It was after lunch and Daniel was still haunted by the incident of the egg. He explained to Aunt Abby that he accidentally dropped one, but besides saying “Accidents will happen” and giving him a rag to wipe up the mess with, she proceeded calmly with the matter of making breakfast.
Only the broken shell and a small bit of the yoke was left on the floor by the time the ten year old got back to the henhouse. Now, as he was walking down the path leading to the pond near the edge of his uncle’s property, he was still wondering what happened to the rest. For that matter, ever since he arrived at the Harris farm for his annual summer vacation, he was wondering how everything that had once been comfortable and familiar had become strange and menacing.
Daniel sat on a rock next to the pond and tried skipping flat stones across the surface. It was an absentminded activity and he really wasn’t paying attention. Why a pink kitten, which by the way, still hadn’t reappeared? Why did the world around him keep subtly changing color? Did anything really jump out of that egg at him, or did he imagine the whole thing?
The child turned to his left toward the sound.
He looked down near the pond’s edge. “The proverbial frog on a lily pad.” He smiled to himself at the cliché.
Then Daniel leaned more toward the frog. What he had mistaken for a white underbelly was…an egg. A very white egg. Was the frog holding “the” egg?
The boy blinked and the world appeared as slightly tinted again. The sounds of buzzing insects deepened and slowed.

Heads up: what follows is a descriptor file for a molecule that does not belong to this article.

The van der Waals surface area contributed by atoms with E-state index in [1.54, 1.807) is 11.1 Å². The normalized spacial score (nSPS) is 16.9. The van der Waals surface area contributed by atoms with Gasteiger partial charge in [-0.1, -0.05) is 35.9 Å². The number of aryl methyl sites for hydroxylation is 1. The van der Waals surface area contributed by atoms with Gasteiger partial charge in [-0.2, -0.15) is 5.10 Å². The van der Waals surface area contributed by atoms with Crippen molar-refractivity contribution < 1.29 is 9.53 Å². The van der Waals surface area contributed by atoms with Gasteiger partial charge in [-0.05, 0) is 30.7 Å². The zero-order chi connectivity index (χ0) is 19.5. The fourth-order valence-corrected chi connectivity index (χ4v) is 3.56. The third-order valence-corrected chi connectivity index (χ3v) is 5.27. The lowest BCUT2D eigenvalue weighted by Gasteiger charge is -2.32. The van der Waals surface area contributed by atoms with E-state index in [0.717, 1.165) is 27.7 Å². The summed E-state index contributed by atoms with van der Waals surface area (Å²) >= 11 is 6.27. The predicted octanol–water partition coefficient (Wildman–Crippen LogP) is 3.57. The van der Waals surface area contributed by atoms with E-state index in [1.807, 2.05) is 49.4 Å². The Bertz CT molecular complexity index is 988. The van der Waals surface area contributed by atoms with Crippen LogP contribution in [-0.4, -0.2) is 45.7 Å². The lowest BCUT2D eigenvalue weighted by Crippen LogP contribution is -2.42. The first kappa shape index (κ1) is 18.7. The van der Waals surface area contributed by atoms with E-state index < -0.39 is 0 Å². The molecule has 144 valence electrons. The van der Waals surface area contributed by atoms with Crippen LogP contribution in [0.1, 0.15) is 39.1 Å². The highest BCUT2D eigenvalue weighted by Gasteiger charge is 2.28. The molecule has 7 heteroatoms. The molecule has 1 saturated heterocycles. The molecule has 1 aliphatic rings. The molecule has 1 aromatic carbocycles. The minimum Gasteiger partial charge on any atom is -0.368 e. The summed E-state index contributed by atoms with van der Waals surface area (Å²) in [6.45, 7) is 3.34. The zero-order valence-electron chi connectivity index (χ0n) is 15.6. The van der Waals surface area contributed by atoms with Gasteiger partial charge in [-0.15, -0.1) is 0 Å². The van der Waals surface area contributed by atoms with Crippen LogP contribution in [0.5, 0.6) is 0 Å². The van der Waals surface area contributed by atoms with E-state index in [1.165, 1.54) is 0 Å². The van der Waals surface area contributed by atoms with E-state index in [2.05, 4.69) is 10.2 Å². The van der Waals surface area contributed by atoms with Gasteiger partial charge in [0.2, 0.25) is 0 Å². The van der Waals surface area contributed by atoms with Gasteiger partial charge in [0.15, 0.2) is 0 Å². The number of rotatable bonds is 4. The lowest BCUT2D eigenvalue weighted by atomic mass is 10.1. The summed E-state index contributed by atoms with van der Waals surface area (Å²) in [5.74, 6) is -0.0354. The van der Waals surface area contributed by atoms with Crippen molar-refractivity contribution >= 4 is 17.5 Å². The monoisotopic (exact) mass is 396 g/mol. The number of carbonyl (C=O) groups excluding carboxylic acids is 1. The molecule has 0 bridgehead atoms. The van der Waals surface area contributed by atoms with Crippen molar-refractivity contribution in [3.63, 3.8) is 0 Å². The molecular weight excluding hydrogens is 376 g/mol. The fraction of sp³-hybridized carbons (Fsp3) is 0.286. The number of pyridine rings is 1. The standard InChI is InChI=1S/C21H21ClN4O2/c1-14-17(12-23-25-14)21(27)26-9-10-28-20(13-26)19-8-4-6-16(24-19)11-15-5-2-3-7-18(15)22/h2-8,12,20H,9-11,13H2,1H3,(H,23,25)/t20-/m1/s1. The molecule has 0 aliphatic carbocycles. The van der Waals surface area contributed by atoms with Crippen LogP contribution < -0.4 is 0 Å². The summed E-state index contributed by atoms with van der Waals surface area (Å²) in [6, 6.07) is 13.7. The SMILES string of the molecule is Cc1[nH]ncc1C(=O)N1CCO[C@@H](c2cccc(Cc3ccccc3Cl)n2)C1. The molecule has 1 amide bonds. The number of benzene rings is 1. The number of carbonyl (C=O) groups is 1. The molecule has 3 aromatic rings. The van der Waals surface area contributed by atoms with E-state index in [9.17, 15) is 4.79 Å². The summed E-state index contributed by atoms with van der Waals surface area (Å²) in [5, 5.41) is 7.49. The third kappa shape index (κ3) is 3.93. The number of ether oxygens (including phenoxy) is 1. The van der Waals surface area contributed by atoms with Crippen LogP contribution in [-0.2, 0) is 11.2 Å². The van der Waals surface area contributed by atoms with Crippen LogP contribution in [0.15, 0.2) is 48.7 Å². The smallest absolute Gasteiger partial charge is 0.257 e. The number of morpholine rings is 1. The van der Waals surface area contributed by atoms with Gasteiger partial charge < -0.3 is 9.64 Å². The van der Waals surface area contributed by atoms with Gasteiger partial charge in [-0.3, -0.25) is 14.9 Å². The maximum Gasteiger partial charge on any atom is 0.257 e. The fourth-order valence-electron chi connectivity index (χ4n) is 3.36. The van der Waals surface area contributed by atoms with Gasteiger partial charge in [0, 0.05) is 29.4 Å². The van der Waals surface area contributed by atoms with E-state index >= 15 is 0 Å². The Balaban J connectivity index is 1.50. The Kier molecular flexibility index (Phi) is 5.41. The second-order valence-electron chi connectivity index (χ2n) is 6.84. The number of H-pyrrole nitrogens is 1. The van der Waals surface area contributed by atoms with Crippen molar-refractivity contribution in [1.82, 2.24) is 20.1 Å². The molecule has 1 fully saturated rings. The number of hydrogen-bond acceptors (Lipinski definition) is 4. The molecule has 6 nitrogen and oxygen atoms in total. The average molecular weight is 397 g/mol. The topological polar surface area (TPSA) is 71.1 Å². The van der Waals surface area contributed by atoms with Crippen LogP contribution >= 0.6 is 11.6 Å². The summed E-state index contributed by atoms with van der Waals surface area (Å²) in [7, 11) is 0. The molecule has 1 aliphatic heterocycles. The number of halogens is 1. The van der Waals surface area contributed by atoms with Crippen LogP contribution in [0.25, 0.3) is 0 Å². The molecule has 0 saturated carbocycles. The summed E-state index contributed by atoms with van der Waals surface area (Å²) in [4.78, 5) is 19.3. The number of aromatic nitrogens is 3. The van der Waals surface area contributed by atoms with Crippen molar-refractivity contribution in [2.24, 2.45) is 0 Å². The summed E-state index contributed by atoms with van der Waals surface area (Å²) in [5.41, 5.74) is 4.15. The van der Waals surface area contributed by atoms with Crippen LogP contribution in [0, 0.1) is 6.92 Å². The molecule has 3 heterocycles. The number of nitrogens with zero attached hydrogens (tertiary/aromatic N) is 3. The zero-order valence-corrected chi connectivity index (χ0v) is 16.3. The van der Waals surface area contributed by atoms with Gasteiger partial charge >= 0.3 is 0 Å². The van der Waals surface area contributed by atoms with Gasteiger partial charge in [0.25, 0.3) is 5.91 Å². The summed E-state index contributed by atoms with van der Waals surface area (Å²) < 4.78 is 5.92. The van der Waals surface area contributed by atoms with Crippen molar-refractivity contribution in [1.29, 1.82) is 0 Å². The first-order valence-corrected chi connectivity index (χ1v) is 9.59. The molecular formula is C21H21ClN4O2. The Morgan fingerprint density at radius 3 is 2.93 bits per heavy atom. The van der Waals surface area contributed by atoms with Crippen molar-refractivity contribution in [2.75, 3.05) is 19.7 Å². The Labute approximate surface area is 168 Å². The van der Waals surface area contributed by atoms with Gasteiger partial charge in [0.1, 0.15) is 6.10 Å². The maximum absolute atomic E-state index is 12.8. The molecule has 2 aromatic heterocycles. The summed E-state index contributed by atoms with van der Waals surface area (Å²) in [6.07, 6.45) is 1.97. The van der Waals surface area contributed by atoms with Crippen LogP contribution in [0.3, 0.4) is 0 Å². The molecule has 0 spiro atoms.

“I see you’re puzzling about the egg.”
The frog was addressing Daniel. It was actually speaking, and in a rather pleasant baritone voice. The child spontaneously remembered the classic Warner Bros. cartoon One Froggy Evening (Dad was a sucker for Chuck Jones cartoons).
Daniel opened his mouth to speak but nothing came out.
“I can’t explain everything to you, at least not right now, but there’s a reason for all of your strange experiences. You can’t avoid them, nor should you. This is for your own good.”
Then the frog leapt up.
The egg was in the air halfway between the frog and the boy before he realized it. Fortunately, the world was still moving in slow motion, which gave Daniel more time to react and catch it.
“Whew.” He was momentarily relieved it didn’t break, then remembering his vision of this morning, he carefully put it on the ground.
Looking back at the lily pad, he saw the frog was now gone.
“Or were you ever really there?”
He gazed back at where he put the egg and it was gone, too.
“I’m going insane. I must be.”
Daniel stood up and looked back up the path. “If this keeps up, I may have to ask to be sent back home. None of this can be real.”
He took a step away from the pond.
“Oh, its real alright,” said the baritone voice behind him. “Just be careful and you’ll learn something.”
Daniel spun around, but the frog must have been too well hidden…or he was just hearing voices.
He turned again and walked back up the path toward the farmhouse.
“ribbit,” said the frog. Then, after the boy was out of sight, he looked under his lily pad and saw the drowned thing, a strange reptile, all fangs and claws. “Good riddance. No more jumping out of eggs for you.”
This concept is loosely based on Iain Kelly’s recent A to Z Challenge 2017 story series. Every day, Iain crafted another puzzle piece to his murder mystery that had me and his other readers spellbound. I doubt I can create the suspense he conjured up, but when my wife got a giant A to Z jigsaw puzzle for our two-year-old granddaughter, I thought I’d give it a whirl.
I don’t have a lot of time, so I think each “letter” will be shorter and I’m not sure I can write one every day, but I’ll do my best.
The previous story is E is for Egg.
The next story is G is for Grape.
Let me know what you think.